Being A Competitor Includes Others

There’s an idea about competing that winning is everything. It isn’t. I like to compete because it pushes me. Physically, it teaches me how much more is in the tank when the needle is hovering on “E”. As a business owner, it keeps me thinking about how to do it better and to create something new that’s useful.

Few things in business are winner-takes-all. In the ten years since founding Jack Mountain Bushcraft, I’ve seen a lot of outdoor businesses come and go. Often the realities of outdoor entrepreneurship don’t match up with the daydreams of how great it would be to do what you like for a job. Regardless of how it looks, it isn’t an easy way to make a living. But even though it’s often challenging, I routinely send business to my competitors when I have scheduling conflicts, when our courses are full, or when I think they would be a better fit for a student.

I was discussing this recently and someone asked if it didn’t hurt my business to help my competitors. I didn’t answer right away, because I had to think about it. While I don’t remember the exact words, what I said was something along the lines of others don’t have to fail for my company to succeed.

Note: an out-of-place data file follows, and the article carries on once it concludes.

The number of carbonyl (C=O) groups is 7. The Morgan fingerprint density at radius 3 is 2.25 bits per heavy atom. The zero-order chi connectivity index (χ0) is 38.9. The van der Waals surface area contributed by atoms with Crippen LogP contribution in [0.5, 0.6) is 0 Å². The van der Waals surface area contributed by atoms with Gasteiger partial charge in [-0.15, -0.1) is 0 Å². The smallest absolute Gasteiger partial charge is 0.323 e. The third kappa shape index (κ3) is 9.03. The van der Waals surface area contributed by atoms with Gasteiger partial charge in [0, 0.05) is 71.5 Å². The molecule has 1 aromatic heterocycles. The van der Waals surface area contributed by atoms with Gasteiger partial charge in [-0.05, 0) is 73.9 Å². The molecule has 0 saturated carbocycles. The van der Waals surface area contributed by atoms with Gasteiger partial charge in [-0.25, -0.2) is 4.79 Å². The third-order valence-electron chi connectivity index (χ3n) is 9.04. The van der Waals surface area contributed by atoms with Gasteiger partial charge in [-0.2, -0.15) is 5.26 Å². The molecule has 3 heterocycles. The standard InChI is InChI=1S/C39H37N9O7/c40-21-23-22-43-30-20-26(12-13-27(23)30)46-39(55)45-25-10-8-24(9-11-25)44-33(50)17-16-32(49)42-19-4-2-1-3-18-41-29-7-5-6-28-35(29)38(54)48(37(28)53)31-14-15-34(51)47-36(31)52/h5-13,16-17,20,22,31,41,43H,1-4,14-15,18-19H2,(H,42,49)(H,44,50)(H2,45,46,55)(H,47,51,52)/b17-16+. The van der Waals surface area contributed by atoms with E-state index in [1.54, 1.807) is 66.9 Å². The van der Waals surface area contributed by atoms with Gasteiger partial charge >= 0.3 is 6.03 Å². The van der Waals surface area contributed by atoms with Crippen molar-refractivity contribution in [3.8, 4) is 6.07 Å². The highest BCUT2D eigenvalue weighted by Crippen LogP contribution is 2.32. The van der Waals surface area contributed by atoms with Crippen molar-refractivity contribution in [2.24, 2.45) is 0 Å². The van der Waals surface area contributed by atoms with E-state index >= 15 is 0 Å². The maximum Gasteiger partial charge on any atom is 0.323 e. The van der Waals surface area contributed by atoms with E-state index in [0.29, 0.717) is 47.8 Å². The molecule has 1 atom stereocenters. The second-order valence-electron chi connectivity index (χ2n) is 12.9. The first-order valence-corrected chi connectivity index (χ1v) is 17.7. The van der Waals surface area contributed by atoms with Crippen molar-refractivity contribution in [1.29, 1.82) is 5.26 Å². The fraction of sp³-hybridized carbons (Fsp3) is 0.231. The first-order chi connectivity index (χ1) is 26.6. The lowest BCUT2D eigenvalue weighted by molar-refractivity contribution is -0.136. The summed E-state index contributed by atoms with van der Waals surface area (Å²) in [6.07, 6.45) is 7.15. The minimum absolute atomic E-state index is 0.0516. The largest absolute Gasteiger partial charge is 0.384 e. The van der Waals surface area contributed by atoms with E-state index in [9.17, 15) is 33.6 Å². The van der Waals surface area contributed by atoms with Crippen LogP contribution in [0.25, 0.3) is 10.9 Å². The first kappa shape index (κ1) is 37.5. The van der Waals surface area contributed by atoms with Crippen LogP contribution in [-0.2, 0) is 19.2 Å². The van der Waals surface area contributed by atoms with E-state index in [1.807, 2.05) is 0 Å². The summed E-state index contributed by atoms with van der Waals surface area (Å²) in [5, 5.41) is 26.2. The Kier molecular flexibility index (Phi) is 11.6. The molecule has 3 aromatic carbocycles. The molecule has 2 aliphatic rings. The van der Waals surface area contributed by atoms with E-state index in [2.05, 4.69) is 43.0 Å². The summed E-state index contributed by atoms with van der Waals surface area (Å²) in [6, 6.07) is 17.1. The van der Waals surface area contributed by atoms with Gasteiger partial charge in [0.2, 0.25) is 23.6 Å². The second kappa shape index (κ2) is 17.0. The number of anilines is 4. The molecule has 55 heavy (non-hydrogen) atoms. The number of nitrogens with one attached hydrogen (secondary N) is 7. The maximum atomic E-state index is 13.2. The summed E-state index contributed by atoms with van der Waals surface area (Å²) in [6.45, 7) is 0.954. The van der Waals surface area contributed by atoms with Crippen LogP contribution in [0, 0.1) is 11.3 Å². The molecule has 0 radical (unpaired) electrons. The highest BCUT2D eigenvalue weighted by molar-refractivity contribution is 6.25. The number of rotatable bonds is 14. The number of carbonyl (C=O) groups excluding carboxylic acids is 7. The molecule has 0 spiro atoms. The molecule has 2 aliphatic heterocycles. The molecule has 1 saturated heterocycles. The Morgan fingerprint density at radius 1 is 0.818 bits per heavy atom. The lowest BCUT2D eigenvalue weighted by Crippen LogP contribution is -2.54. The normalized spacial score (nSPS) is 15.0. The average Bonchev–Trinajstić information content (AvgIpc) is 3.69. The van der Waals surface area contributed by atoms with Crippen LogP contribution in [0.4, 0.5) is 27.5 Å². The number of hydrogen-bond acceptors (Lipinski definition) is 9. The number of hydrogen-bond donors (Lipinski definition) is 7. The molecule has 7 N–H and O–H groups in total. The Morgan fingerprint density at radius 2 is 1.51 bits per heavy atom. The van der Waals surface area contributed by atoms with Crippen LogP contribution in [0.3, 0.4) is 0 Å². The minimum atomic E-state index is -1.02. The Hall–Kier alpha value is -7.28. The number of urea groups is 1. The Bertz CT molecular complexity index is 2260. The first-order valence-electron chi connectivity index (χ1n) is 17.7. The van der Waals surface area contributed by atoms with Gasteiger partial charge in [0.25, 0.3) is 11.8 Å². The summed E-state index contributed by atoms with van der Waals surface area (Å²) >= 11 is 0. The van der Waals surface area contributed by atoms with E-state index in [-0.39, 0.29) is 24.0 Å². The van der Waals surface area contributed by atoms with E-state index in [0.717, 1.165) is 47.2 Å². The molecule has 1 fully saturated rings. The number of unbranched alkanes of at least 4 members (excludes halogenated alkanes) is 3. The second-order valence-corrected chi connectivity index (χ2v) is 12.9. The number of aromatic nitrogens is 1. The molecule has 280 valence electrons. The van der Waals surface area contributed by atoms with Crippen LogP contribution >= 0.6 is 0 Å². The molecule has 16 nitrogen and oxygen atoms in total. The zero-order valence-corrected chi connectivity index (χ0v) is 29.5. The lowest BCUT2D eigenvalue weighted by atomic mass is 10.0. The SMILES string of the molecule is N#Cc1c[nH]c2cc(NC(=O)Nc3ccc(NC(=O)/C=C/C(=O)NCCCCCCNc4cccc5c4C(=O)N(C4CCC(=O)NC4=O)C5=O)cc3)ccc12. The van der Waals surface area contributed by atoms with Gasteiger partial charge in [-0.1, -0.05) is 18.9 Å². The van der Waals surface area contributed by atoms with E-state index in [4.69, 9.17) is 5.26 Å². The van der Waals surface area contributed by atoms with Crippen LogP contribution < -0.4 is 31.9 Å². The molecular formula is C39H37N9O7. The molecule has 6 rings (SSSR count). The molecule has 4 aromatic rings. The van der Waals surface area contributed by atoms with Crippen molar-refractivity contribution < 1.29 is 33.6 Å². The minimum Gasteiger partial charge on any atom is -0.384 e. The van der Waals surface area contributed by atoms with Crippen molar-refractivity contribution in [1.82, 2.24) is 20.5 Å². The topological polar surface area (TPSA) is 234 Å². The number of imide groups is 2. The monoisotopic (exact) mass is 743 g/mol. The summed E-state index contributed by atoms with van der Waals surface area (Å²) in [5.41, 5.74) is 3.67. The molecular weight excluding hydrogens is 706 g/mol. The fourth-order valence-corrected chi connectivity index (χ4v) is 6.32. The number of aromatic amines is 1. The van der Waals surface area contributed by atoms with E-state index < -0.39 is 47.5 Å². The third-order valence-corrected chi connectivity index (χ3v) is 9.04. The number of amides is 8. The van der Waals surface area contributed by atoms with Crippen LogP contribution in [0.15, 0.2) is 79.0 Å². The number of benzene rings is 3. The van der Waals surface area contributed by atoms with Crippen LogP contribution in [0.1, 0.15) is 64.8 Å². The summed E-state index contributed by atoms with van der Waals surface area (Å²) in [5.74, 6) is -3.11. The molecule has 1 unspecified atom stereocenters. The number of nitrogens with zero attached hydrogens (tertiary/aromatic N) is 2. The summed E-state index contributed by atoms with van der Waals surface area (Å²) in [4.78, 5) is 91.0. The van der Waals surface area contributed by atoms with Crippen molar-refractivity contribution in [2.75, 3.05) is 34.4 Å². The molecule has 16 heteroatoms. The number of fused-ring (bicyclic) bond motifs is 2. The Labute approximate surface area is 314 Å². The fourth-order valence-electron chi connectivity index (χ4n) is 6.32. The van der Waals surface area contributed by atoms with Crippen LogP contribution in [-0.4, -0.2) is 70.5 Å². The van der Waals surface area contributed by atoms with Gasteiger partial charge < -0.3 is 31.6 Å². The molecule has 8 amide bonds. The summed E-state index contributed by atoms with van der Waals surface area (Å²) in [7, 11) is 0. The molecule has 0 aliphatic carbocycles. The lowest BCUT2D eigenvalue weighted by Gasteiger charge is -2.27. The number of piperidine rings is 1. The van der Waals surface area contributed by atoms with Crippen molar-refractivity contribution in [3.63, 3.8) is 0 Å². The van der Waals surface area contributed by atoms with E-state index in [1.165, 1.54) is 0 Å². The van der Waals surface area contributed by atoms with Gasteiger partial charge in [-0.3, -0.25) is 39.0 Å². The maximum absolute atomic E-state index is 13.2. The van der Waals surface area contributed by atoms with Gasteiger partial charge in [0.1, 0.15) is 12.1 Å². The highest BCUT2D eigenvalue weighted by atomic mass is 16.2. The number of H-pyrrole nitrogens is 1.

Bushcraft and traditional outdoor skills is a growing field in North America. Ten years ago when I explained our semester programs to people they looked at me like I had three heads. It’s because they had never heard of the concept. When I help out another business I know I’m also helping my own. The more visible bushcraft becomes, the more interest there will be. It’s pretty simple. These days awareness of bushcraft and traditional outdoor skills is much greater, making it easier for me to explain what we do at Jack Mountain.

I read a great piece in the September, 2009 edition of Competitor Magazine. It’s one of the free, exercise-oriented magazines that are regionally focused and given away at gyms. It was an interview with Chris Phelan of Garland, Texas, about his 45-year love affair with running and competing. The last question he was asked was, “What makes you a competitor?”

His answer:

“I’m a competitor because I have a unique perspective toward the people in front of me and behind me during a race. I can’t win without someone losing, and I can’t lose without someone winning. The way I see it, the people in front of me are urging me to catch up and the people behind me are cheering me forward. Being a competitor includes others.”

Being a business owner, I’m a competitor. And like Mr. Phelan said, being a competitor, whether in sport or business, includes others.

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